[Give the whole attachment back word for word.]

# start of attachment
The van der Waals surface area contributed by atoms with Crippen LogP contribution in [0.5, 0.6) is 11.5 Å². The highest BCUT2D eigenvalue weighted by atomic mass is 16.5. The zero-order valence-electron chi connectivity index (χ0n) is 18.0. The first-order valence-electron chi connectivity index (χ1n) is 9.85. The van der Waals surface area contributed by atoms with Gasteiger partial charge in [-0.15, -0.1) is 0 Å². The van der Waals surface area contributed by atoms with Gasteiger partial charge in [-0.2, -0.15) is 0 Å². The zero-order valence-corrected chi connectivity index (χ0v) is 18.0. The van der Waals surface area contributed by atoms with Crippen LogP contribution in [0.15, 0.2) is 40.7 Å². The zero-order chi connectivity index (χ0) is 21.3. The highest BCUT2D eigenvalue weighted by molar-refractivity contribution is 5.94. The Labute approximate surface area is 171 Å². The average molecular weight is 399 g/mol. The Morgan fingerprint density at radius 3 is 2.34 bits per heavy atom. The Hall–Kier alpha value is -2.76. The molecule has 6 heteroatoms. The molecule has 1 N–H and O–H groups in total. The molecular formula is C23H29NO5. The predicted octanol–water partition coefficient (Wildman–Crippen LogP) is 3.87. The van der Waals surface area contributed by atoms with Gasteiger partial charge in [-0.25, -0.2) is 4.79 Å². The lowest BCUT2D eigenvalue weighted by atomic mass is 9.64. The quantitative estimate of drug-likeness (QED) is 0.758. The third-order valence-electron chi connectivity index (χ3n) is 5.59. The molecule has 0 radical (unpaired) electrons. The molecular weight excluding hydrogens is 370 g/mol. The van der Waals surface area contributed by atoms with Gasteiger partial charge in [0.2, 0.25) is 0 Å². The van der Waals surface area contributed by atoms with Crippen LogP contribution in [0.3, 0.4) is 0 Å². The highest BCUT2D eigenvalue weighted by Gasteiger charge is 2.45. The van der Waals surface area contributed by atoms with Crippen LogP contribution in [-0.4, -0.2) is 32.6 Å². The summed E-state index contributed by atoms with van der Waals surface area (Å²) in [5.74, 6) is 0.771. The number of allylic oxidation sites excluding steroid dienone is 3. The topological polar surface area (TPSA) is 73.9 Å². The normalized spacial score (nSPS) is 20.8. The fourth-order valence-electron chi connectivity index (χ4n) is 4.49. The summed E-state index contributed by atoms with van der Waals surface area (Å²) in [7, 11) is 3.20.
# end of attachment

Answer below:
The van der Waals surface area contributed by atoms with Crippen LogP contribution in [0.5, 0.6) is 11.5 Å². The highest BCUT2D eigenvalue weighted by atomic mass is 16.5. The zero-order valence-electron chi connectivity index (χ0n) is 18.0. The first-order valence-electron chi connectivity index (χ1n) is 9.85. The van der Waals surface area contributed by atoms with Gasteiger partial charge in [-0.15, -0.1) is 0 Å². The van der Waals surface area contributed by atoms with Gasteiger partial charge in [-0.2, -0.15) is 0 Å². The zero-order valence-corrected chi connectivity index (χ0v) is 18.0. The van der Waals surface area contributed by atoms with Crippen LogP contribution in [0.15, 0.2) is 40.7 Å². The zero-order chi connectivity index (χ0) is 21.3. The highest BCUT2D eigenvalue weighted by molar-refractivity contribution is 5.94. The Labute approximate surface area is 171 Å². The average molecular weight is 399 g/mol. The Morgan fingerprint density at radius 3 is 2.34 bits per heavy atom. The Hall–Kier alpha value is -2.76. The molecule has 6 heteroatoms. The molecule has 1 N–H and O–H groups in total. The molecular formula is C23H29NO5. The predicted octanol–water partition coefficient (Wildman–Crippen LogP) is 3.87. The van der Waals surface area contributed by atoms with Gasteiger partial charge in [-0.25, -0.2) is 4.79 Å². The lowest BCUT2D eigenvalue weighted by atomic mass is 9.64. The quantitative estimate of drug-likeness (QED) is 0.758. The third-order valence-electron chi connectivity index (χ3n) is 5.59. The molecule has 0 radical (unpaired) electrons. The molecular weight excluding hydrogens is 370 g/mol. The van der Waals surface area contributed by atoms with Gasteiger partial charge in [0.2, 0.25) is 0 Å². The van der Waals surface area contributed by atoms with Crippen LogP contribution in [0.3, 0.4) is 0 Å². The highest BCUT2D eigenvalue weighted by Gasteiger charge is 2.45. The van der Waals surface area contributed by atoms with Crippen LogP contribution in [-0.4, -0.2) is 32.6 Å². The summed E-state index contributed by atoms with van der Waals surface area (Å²) in [5.74, 6) is 0.771. The number of allylic oxidation sites excluding steroid dienone is 3. The topological polar surface area (TPSA) is 73.9 Å². The normalized spacial score (nSPS) is 20.8. The fourth-order valence-electron chi connectivity index (χ4n) is 4.49. The summed E-state index contributed by atoms with van der Waals surface area (Å²) in [7, 11) is 3.20.